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Reviewed by Amanda Rofe for Readers' Favorite
South of Little Rock by George Rollie Adams is a novel set in a small town called Unionville in Arkansas during the forced desegregation of Little Rock Central High School in 1957. Changes are coming and not everyone is happy about them. Hatred is being whipped up by the new owner of the local newspaper. Law enforcement struggles to keep the peace. Widower Sam Tate and his family are white, and while his mother is fiercely for segregation, Sam is more interested in baseball. He takes his son to black baseball games and gets involved with a 'Yankee' teacher called Becky Reeves. Unfortunately, trouble is waiting in the wings for Sam. It remains to be seen whether he or the town is able to overcome them.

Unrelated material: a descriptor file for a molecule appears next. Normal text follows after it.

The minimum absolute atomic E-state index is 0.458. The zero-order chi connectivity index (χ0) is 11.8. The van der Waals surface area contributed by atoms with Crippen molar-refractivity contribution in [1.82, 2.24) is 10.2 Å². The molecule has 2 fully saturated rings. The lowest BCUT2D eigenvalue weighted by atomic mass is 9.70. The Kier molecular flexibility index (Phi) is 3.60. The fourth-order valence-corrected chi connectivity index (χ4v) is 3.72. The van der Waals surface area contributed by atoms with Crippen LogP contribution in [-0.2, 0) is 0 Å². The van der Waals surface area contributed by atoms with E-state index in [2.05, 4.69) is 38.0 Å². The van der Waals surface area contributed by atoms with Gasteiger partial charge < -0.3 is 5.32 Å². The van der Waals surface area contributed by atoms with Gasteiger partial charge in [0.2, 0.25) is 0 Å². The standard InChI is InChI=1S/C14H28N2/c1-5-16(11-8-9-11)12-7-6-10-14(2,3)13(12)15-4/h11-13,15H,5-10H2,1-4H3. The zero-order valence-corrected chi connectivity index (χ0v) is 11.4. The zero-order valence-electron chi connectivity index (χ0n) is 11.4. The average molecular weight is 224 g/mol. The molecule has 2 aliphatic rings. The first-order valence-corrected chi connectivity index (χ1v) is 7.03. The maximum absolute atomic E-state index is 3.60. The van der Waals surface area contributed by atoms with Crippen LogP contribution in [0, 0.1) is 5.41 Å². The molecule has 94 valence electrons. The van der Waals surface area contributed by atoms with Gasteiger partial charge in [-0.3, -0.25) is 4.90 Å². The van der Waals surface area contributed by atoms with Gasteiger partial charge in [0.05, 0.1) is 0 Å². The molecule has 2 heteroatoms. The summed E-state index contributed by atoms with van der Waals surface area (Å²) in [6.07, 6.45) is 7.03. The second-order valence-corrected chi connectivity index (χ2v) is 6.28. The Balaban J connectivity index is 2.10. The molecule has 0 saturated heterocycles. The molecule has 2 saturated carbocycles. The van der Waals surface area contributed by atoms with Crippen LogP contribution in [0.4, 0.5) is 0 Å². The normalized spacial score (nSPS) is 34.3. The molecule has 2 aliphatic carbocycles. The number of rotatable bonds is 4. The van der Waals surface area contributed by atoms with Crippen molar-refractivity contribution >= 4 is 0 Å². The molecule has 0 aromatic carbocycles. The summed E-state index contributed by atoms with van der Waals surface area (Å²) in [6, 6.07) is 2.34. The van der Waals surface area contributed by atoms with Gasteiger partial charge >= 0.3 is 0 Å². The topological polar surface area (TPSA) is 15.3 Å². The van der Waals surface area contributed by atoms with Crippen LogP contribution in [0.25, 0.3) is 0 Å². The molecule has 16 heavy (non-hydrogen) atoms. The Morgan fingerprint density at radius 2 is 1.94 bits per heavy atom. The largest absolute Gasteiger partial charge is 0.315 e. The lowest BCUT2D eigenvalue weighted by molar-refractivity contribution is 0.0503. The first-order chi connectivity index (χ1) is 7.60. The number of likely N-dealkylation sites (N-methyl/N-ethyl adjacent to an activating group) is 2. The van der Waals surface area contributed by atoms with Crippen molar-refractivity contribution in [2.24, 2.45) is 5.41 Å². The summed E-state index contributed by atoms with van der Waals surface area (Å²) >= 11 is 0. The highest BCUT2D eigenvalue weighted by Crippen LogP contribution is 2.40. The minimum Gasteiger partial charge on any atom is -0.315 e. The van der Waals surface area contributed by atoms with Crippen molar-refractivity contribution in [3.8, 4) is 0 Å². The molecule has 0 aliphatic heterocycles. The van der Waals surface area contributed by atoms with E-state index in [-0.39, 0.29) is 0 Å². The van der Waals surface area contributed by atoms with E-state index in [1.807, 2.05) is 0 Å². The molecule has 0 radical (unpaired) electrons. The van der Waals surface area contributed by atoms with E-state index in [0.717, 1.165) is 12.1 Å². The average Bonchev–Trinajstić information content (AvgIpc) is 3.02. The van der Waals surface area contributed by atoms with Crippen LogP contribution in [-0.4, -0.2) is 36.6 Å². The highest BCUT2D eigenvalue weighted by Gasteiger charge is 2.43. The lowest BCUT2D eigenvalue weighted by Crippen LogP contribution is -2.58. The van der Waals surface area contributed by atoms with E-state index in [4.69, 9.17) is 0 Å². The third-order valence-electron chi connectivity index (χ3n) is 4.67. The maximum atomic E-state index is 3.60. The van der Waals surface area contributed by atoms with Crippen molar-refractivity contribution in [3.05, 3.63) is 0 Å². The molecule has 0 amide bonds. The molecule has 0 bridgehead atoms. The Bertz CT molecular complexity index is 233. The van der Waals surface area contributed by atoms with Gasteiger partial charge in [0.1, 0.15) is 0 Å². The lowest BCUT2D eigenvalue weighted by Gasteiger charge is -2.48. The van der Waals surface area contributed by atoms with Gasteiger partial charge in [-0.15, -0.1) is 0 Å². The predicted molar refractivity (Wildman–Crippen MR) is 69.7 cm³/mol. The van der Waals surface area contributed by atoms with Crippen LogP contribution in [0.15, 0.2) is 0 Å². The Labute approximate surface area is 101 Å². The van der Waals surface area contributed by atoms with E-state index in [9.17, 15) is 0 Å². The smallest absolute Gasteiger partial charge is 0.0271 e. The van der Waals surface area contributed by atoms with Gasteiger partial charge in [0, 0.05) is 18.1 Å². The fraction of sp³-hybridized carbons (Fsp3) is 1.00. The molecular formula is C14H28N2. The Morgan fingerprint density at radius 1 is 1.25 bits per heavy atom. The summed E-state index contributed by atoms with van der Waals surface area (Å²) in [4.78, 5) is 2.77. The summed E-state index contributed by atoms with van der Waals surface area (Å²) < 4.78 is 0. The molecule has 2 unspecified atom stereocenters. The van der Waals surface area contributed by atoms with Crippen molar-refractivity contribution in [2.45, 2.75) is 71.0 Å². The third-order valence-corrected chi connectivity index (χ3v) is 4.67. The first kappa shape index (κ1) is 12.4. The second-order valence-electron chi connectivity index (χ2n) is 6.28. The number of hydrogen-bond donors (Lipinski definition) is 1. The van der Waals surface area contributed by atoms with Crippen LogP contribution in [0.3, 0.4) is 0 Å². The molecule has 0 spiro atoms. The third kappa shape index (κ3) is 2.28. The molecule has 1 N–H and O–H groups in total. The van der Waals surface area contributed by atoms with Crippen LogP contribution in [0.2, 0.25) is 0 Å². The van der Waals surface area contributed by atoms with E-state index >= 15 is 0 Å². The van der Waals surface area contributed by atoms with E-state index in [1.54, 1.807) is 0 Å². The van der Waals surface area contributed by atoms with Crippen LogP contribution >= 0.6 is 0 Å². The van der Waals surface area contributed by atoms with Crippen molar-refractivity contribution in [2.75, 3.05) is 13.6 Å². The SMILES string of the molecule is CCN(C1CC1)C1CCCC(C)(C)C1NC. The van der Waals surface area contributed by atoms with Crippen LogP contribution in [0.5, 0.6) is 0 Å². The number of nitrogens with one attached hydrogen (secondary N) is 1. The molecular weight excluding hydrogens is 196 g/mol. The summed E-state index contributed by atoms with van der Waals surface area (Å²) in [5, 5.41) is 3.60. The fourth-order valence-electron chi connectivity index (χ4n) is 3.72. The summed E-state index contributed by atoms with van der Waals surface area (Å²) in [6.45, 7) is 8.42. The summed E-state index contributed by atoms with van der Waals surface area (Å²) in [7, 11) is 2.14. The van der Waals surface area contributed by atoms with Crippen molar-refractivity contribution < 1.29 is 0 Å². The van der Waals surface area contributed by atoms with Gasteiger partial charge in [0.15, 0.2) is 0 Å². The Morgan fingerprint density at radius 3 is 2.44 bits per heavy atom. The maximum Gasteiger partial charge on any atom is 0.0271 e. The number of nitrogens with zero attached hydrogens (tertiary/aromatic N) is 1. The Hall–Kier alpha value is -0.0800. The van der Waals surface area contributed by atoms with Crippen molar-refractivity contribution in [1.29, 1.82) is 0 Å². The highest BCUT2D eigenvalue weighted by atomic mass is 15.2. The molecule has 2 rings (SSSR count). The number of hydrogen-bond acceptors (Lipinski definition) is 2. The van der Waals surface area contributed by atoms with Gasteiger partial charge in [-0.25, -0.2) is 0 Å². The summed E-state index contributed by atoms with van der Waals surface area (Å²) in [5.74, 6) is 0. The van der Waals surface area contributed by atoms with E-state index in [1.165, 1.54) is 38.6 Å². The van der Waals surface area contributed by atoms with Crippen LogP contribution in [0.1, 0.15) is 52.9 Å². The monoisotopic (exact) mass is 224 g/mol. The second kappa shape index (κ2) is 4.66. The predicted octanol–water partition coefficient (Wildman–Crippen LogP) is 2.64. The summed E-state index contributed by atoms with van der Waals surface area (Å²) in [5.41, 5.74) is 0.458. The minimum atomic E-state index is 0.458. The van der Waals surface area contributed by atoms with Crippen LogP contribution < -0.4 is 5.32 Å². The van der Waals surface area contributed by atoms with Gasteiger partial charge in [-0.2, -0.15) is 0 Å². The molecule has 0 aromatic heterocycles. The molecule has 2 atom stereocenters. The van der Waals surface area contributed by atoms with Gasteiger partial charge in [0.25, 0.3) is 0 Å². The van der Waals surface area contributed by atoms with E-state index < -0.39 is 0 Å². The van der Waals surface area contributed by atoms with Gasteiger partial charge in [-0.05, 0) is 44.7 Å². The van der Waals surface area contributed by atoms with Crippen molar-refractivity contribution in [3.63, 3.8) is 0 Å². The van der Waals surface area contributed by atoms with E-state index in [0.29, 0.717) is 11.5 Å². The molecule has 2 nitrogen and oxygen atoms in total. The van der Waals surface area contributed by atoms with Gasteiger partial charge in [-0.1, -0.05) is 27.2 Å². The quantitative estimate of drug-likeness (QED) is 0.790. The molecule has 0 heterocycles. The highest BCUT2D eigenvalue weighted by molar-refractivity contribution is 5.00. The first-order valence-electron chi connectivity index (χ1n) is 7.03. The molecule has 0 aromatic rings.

George Rollie Adams perfectly captures the racial tensions of the time including the ingrained prejudices, fear, anger and even resignation regarding desegregation. Set against the background of the social changes of the time, the book conveys the many deep and varied reactions of the people in the town. Layers upon layers of different emotions were woven into the narrative. There was a lovely description of how people filled the seats of the church on Sunday and it is this attention to detail that makes the novel a joy to read. The characters were strong and many. In fact, it felt as if the whole town was included in the book. South of Little Rock was a pleasure to read. It included countless moral lessons which remain pertinent to this day. I enjoyed every word.